What is a sinking fund?
A sinking fund is a type of service charge which we use to build up a pot of money to replace a piece of equipment or to carry out work in the future which is not covered by your rent, or for homeowners, which is work which Magna is responsible for.
This spreads the cost of the items over a number of years and avoids one off large demands for payment from homeowners in particular. Where they apply, sinking funds are collected as part of your service charges. Examples of sinking funds include:
- Equipment and fittings in communal areas (eg carpets, chairs, cookers and laundry equipment)
- Door entry systems
- Fire equipment
- TV aerials
Who is expected to contribute?
Any residents who benefit from communal services are expected to contribute if their scheme or building has a sinking fund set up. Leaseholders who own flats are also expected to contribute towards the maintenance of the building.
How do we decide the level of your contributions?
We identify the type of equipment or repairs required and estimate the likely replacement date of the equipment. We then estimate the likely replacement cost of the equipment and calculate the contribution required in order to replace it on a like for like basis in the future.
Every five years we review these assumptions with the aim of adjusting the level of contributions if required.
There are strict accounting rules about sinking funds - we must keep them separate to our other income and we can only use them for what they are intended for. We send customers who pay into a sinking fund a sinking fund account once a year to show how much has been saved.
How are the sinking fund contributions collected?
The sinking funds are collected as part of the service charges levied on residents.
What do we do with the contributions?
The money paid into the sinking funds is held in a separate bank account. We can only spend it on relevant equipment for your scheme or building.
Is interest earned on the sinking fund contributions?
The sinking fund money is held in a deposit account with the view of earning bank interest. However, due to the historically low interest rates, the current interest earned is minimal. Any interest earned is also subject to tax under the taxation rules for trusts.
Are the sinking fund balances repayable on the termination of a tenancy?
Balances are not repayable on termination of tenancies or leases. However, if the sinking fund is no longer required then the funds held are repaid to the residents who have contributed after deducting the cost of replacement items on a first in first out basis.
How are leaseholder sinking funds treated?
Where a leaseholder contributes towards the maintenance of the building, their contributions are recorded separately and are used to pay for capital replacement or repairs as and when they occur. If the sinking fund does not have enough money to cover the repairs, leaseholders are expected to fund the balance.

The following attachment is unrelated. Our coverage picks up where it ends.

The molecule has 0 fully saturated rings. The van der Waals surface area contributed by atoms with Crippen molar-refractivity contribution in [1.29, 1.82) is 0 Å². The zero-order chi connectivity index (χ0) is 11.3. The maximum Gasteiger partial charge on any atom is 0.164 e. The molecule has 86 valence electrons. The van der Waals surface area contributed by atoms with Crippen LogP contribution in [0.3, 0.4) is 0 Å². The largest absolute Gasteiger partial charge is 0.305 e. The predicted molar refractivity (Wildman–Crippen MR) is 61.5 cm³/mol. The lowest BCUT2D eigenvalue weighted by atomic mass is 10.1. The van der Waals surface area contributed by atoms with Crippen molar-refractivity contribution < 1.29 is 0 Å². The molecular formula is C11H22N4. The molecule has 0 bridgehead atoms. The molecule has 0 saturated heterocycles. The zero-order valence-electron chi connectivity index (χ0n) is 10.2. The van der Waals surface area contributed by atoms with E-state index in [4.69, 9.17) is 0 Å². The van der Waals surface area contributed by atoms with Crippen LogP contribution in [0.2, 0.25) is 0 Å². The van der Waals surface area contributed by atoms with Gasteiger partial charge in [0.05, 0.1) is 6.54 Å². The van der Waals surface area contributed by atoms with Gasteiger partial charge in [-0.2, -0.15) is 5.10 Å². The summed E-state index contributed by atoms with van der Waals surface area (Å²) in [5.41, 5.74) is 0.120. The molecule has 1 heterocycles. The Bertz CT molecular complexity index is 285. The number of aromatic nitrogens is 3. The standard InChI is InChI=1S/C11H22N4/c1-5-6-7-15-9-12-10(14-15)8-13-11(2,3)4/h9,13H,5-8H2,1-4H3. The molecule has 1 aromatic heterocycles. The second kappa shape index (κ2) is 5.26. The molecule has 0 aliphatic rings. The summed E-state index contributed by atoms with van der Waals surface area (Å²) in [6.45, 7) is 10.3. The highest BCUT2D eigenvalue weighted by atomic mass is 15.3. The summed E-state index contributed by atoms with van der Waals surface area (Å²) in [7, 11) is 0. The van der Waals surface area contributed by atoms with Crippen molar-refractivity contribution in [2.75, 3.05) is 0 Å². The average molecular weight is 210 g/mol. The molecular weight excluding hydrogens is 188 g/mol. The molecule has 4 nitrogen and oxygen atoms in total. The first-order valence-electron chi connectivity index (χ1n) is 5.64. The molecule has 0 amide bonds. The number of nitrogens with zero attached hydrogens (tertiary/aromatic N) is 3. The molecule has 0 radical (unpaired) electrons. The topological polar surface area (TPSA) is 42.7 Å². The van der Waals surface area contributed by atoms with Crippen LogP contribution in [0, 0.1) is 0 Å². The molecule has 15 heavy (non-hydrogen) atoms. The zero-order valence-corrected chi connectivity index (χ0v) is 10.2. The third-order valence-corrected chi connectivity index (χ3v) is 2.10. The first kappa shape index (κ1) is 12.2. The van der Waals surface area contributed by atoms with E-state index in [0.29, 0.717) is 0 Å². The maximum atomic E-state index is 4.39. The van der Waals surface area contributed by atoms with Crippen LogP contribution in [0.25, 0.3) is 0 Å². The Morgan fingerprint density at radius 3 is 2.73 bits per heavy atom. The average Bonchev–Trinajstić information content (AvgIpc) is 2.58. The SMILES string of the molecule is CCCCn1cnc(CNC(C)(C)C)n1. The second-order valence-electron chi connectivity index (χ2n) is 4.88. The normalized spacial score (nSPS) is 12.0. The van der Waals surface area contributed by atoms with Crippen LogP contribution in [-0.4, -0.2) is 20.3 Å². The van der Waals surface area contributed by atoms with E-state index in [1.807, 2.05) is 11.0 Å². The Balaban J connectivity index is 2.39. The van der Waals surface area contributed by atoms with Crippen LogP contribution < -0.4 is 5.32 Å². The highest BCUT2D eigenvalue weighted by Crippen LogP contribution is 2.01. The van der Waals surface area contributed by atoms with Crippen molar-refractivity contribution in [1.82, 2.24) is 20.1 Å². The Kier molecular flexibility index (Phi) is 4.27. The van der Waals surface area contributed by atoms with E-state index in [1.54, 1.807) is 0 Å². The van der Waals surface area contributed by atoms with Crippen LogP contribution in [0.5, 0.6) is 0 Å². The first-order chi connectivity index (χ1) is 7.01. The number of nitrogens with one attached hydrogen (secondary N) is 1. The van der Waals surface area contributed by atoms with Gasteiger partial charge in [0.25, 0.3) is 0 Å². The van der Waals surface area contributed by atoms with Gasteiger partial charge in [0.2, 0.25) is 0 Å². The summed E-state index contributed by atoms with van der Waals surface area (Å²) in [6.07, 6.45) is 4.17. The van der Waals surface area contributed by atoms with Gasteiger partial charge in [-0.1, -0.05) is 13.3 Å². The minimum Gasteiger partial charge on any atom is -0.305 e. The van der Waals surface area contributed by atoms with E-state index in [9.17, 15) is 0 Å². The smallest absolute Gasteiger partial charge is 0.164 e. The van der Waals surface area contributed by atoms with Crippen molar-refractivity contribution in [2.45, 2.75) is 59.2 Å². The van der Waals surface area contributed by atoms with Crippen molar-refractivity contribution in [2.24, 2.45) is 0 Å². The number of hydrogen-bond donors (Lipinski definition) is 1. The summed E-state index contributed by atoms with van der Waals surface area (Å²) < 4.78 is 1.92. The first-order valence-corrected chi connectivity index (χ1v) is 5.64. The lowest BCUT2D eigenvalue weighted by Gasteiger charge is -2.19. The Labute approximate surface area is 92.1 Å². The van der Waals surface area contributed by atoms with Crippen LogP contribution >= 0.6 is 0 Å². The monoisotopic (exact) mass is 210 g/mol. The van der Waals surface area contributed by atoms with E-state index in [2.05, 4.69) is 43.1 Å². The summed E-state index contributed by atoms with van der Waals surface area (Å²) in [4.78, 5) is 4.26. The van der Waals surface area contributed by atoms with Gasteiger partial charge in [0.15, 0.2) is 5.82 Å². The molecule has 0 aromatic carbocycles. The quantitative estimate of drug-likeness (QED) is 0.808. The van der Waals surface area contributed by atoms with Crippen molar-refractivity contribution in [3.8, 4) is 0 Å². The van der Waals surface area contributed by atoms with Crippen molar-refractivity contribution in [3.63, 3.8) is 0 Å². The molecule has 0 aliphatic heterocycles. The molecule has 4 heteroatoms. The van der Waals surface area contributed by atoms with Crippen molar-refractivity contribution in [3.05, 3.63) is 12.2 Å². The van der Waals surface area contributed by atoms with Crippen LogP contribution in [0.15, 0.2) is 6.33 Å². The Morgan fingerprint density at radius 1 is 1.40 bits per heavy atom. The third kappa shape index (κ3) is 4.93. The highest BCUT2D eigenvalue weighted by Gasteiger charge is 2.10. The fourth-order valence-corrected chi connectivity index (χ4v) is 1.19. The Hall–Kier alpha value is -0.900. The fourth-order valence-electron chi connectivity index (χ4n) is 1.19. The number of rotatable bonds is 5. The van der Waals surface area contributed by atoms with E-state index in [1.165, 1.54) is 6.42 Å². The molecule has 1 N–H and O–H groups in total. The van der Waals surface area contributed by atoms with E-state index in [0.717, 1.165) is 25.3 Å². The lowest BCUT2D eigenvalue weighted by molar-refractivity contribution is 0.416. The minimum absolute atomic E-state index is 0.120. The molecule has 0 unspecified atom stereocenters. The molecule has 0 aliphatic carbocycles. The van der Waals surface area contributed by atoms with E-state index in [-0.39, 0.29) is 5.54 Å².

When a leaseholder sells their property the fund is transferred to the new leaseholder.
How do I know the balance held in the sinking funds that I contribute towards?
Once a year in July we send you a statement showing the balances on all sinking funds that you have contributed towards in the year.
We charge a percentage of the total cost of some of the services we provide as a management fee. This will be no more than 20%. This covers the time we spend in recording and maintaining service charge data, preparing estimates and final statements, maintaining sinking funds, procuring and managing contracts aimed at providing good value for money services.
This is a charge made to customers who receive services such as personal heating and water, or personal lifeline charges. These charges are NOT funded by your local authority through housing benefit or the Department for Work and Pensions (DWP) through universal credit and you are responsible for paying them in full.
Examples of personal charges include:
- Personal lifeline - for the alarm in your home, if you have one
- The sheltered housing service (sometimes called the warden charge) - if you're claiming Universal Credit for help with your rent or other service charges
- Personal drainage - the maintenance of a communal sewage plant, fees from the Environment Agency, pumping or tankering costs when emptying the tank and the electrical or water supply to the plant; if you receive this charge, you won't be paying your water supplier for your waste water and sewage supply
- Personal energy - if the energy you use in your home, for example electricity, comes from a source shared with other properties, you'll be charged for a proportion of the total usage
- Personal water - if the water you use in your home comes from a source shared with other properties, you'll be charged for a proportion of the total usage